We need to be honest about our convictions and reasons for them. I’ve seen (and have done this myself in the past, to my great discredit) people hold a certain view, and proclaim it, while at the same time ignoring any evidence to the contrary, or even sweeping the contradictory evidence under the rug.
Presenting sloppy and weak arguments is negative, but giving someone a snow job is much worse. To the curious person, it ultimately undermines their faith in anything else we might have to say; it taints the belief pool. Consider that I tell you, “well X is obviously true, as any honest, studious person can see,” and I present a strong case. You come to believe that I’m correct. Later you find out that I hid a lot of evidence that would weaken my case. What does this cause you to think and feel?
It is much better to present our beliefs, and at the same time, our level of certainty of them. Sometimes, we might be genuinely agnostic about something. The words, “I don’t know,” are undervalued. Other times, we may be convicted of something with a 99% certainty. It’s always good, however, to present the various beliefs—that is, both the “for and against—and the strengths and weaknesses of those beliefs. Admit flaws in your arguments, but explain why they are rationally most probable.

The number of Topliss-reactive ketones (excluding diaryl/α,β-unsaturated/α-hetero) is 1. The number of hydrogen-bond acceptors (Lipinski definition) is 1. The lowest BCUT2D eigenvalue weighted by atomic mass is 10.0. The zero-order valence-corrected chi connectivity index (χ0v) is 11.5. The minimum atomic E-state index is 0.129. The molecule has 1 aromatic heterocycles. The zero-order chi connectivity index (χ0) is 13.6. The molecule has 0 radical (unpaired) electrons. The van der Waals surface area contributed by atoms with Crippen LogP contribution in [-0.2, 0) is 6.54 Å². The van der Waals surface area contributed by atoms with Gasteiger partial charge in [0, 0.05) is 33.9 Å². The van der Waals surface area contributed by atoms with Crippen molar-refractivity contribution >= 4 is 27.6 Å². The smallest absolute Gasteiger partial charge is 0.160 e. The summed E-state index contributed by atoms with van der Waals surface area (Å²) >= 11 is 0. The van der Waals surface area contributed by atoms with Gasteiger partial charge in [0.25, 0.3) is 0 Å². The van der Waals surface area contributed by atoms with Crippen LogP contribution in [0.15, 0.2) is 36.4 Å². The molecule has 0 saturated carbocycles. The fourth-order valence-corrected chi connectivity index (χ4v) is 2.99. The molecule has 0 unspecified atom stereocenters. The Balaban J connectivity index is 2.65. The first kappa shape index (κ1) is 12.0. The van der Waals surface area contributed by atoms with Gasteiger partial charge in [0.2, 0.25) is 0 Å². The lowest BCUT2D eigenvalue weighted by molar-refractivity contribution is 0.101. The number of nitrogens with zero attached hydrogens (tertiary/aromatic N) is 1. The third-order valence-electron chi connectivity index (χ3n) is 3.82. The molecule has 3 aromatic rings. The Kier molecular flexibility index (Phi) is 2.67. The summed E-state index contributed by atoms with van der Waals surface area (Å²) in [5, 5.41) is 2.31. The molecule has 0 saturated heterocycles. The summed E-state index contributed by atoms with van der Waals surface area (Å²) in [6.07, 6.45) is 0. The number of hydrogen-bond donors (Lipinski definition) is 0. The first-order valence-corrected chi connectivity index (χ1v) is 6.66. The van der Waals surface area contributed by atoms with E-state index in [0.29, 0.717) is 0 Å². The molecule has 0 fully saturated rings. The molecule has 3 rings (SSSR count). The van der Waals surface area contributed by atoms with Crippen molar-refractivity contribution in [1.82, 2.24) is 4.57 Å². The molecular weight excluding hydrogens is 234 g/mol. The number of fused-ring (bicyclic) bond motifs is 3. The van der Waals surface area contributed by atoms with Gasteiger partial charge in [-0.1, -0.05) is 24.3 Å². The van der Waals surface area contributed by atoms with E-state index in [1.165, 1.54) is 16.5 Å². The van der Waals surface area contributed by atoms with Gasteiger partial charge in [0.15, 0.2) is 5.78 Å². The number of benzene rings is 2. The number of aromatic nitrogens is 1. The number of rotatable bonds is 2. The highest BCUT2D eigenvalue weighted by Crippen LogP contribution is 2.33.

Remember that a belief should be held if, on the weight of the evidence, it is the most probable over other avenues of thought. That is, a belief that is 51% certain is fine to hold as long as the other arguments are less than that. Another way of saying this is, “It’s more probable than not.” What we don’t want to do, however, is brush the other thoughts (perhaps 49% certain) under the rug, creating an echo chamber. People who are raised in echo chambers are easily laid low when they are presented with the unfamiliar; they have the tools of only ignorance and shock at their disposal. Remember,
“The first to plead his case seems right, until another comes and examines him.” (Pro 18:17)
With love, always,